“I need to be a leader. I know what kind of player I am,  I’m a defense first guy,” Sutter explained,  “but I need to step up a little bit more offensively…  JD has given me the opportunity, and I need to capitalize on it and help the boys out.”

Ten players new to the Checkers team made their regular-season home debut. Some of the newcomers include rookies Trevor Carrick, Carter Sandlak, Phil Di Giuseppe, Brock McGinn and Patrick Brown, who made his Charlotte debut tonight after starting the season with the Hurricanes.

The most notable new faces in today’s lineup include Chad LaRose, who won the Stanley Cup with the Carolina Hurricanes, Ben Holmstrom, a veteran defenseman and former AHL captain who is one of the Checkers alternate captains, and goaltender Drew MacIntyre.

MacIntryre, who was robbed of first star honors (they really should have asked me), made 39 saves, and prevented the Griffins from scoring on either of the two 5-on-3 opportunities they had during the game, made countless amazing saves.

MacIntyre comes to the Checkers with a long list of records, awards and statistics that will hopefully bring the team a veteran presence in the crease that the desperately need.

MacIntyre cited a lack of confidence in the reason for the team’s jitters. When asked if the abundance of new faces on the team was a reason for that, he was adamant it wasn’t.

“I don’t like the youth excuse. I don’t like excuses. I don’t like any of them. We just have to find a way to get better.”

 

 

 

Assorted notes:

  • Kudos to the team for the history introduction video. The Checkers are the longest lasting franchise in this city, and it’s something to be proud of!
  • The Checkers came close to breaking a record they only sat last Saturday in Chicago, with only 15 SOG all game. I counted two power plays where the home team didn’t register a single shot on net.
  • The Checkers had to kill eight penalties. Two of them included 5-on-3s.
  • My first opening night didn’t end with a point in the win column, but it sure was nice to see a season from the very beginning!

Introducing the 2014-15 AHL Schedule

Schedule day has arrived! A quick analysis tells me that the schedule is a bit easier than last season. The Checkers are still in the “West” division of the Western Conference, and are still the only team in the Eastern Time Zone in their division, but with the Abbotsford Heat moving to New York, there aren’t any cross-country flights in the Checkers future.

 

You can download the schedule in a variety of formats from the Checkers website here.

So… the 2014-15 schedule, by the numbers:

 

1 – The number of eastern conference teams the Checkers will face this year. Not surprisingly, those games are against Norfolk, the only driving distance team Charlotte has in the league.

2- The number of Canadian “American” Hockey League Teams the Checkers will play this year. So if you are a fan of hearing Oh! Canada, make sure you come see the Checkers play the Hamilton Bulldogs and the Toronto Marlies.

3 – The number of three-in-three series the Checkers will have this season. This is an all-time-low. Last year, Charlotte had five three-in-threes, and in 2012-13, they had seven three-in-threes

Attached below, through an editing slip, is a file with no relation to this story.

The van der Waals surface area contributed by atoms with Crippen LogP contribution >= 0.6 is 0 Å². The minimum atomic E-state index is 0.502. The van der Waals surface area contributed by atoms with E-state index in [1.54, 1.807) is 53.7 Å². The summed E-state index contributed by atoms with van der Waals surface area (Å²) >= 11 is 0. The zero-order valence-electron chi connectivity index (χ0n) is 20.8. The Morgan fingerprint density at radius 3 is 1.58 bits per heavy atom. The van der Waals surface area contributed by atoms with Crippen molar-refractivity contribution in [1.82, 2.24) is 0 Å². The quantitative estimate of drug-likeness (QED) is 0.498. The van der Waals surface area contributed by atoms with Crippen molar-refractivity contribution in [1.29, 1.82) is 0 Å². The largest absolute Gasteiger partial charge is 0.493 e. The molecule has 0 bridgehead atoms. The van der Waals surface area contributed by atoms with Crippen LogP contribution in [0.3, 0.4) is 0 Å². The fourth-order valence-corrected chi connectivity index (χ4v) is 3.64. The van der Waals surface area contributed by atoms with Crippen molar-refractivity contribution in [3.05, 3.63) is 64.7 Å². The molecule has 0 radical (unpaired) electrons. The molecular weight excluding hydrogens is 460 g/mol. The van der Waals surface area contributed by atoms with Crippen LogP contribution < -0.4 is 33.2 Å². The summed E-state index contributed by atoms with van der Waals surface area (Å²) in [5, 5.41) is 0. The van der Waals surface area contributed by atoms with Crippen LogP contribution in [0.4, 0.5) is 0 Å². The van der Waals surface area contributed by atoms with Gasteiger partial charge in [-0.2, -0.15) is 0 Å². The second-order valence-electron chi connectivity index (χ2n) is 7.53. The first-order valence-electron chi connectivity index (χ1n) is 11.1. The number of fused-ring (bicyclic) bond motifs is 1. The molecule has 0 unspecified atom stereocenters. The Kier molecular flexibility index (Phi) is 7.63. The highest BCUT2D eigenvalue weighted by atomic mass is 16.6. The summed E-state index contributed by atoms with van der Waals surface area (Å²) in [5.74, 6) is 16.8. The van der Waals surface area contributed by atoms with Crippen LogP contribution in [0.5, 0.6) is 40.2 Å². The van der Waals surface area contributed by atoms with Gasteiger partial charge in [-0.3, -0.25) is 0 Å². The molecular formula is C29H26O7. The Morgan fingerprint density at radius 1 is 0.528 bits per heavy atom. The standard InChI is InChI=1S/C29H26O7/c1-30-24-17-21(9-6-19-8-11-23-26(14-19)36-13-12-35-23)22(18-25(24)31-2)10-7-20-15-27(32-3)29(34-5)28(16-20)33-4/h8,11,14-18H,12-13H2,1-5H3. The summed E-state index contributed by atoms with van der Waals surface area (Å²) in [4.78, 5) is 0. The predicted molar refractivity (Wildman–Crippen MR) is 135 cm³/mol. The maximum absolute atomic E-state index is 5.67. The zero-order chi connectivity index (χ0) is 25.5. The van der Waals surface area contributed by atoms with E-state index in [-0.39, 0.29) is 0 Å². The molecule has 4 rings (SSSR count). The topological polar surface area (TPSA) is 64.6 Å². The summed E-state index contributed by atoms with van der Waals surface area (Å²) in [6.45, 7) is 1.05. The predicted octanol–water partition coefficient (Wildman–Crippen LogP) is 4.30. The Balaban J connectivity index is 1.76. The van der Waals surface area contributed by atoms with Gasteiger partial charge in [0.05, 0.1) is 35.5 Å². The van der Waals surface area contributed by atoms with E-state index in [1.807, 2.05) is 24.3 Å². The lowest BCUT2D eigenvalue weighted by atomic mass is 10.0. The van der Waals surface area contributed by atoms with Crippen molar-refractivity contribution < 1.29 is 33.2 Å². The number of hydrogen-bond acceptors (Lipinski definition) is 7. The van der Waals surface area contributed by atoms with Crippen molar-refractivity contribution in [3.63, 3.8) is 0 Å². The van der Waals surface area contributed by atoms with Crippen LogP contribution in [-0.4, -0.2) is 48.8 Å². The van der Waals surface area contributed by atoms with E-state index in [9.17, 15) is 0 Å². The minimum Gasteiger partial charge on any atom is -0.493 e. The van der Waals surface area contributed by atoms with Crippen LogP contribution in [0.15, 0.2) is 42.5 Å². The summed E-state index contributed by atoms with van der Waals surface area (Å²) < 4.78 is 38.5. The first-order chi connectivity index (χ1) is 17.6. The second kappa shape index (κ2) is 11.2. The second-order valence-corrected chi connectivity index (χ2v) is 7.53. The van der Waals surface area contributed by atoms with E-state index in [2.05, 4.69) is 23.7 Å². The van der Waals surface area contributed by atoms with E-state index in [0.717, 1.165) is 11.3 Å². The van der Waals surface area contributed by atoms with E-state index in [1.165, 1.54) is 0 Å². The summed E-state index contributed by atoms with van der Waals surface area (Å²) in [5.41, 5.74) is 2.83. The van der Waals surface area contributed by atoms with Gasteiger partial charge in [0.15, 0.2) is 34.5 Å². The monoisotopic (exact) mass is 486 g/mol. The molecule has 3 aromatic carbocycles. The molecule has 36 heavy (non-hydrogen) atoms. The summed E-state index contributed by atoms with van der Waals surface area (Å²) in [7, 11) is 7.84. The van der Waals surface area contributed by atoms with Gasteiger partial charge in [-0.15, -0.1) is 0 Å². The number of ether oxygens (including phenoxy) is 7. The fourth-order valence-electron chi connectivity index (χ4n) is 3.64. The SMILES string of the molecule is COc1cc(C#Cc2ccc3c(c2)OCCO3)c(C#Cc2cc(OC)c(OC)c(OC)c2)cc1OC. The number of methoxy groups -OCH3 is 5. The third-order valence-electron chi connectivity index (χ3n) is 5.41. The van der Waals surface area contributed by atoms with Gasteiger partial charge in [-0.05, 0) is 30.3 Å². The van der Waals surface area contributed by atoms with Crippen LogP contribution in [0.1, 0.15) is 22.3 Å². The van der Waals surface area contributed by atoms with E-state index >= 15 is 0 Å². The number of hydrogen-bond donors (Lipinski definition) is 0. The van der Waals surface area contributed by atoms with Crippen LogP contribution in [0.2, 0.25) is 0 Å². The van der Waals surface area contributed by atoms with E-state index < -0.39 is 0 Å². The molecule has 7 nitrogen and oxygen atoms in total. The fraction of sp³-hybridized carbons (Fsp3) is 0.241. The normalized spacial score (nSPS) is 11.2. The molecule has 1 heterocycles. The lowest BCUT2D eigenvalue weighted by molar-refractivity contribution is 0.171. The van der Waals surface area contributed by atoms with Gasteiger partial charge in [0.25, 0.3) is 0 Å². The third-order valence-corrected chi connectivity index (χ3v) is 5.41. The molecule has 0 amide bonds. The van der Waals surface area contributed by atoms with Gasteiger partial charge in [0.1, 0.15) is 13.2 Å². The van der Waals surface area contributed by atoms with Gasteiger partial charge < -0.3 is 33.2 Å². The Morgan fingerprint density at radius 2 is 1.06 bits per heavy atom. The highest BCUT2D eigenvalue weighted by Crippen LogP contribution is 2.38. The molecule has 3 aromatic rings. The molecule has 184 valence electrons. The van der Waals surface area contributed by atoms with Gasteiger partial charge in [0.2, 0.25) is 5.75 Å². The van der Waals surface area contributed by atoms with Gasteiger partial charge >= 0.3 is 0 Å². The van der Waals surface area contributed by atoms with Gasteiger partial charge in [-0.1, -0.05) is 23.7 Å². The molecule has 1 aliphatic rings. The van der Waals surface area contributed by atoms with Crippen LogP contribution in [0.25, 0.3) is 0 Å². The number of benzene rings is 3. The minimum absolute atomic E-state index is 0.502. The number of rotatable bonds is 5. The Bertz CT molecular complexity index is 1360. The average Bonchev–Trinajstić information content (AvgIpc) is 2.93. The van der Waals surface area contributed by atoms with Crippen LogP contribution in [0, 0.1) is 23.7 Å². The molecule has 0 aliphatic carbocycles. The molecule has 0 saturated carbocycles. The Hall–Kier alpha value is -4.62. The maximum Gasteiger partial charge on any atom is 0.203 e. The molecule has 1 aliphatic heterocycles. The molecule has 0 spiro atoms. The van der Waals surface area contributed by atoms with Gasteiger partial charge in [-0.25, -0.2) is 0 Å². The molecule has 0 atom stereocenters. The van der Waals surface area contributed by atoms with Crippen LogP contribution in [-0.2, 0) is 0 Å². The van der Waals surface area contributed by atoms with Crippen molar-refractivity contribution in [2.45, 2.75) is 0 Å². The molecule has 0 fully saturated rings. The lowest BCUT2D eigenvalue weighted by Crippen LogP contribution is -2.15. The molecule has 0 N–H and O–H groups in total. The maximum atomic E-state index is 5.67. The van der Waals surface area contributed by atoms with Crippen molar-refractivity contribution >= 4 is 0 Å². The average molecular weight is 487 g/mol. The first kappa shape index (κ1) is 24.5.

5 – The Checkers longest home stand, which takes place from October 31 until November 10. They will face Hamilton, Texas and Norfolk during that stretch of games.

6 – The Checkers longest roadtrip in number of games, which takes place March 14-25. The team will visit exotic locations like Oklahoma City, San Antonio, Des Moines and Norfolk.

8 – Games against an Eastern conference team, all of them versus the Norfolk Admirals

12 – The number of times the Checkers will face the Oklahoma City Barons. That’s a lot

13 – The number of opponents the Checkers will face this season, the same number as last year. This year’s only new addition to the schedule is four games against the Hamilton Bulldogs.

24 – Games against the Midwest Division, who this season consists of the Chicago Wolves, Grand Rapids Griffins, Lake Erie Monsters, Milwaukee Admirals and Rockford Ice Hogs.

36 – Games against the Checkers West division mates, which include the Iowa Wild, Oklahoma City Barons, San Antonio Rampage and the reigning Calder Cup champions, the Texas Stars.  One-third of these 36 games are against Oklahoma City.

38 – The number of home games in Charlotte. This is up from 36 last year, when the Checkers played two “home” games in Raleigh.

 

 

2014-15 Charlotte Checkers Contracts

First of all, congratulations to the Texas Stars on their first-ever Calder Cup victory.  It was a good playoffs, but I must admit I was too focused on my LA Kings winning a second Stanley Cup to follow the AHL as much as usual!

Oh, so much to report on in this off season…. from rumors of major western expansion in the AHL to places like California, the yet-to-be determined AHL realignment (and my wish for five divisions in five seasons as the Checkers looks to be coming true!), and off season moves by the Checkers and Hurricanes, there is a lot to talk about.  But to keep today’s update simple, I compiled a list of all of the Checkers currently under contract, along with d those who have expired contracts and have signed elsewhere in the off season.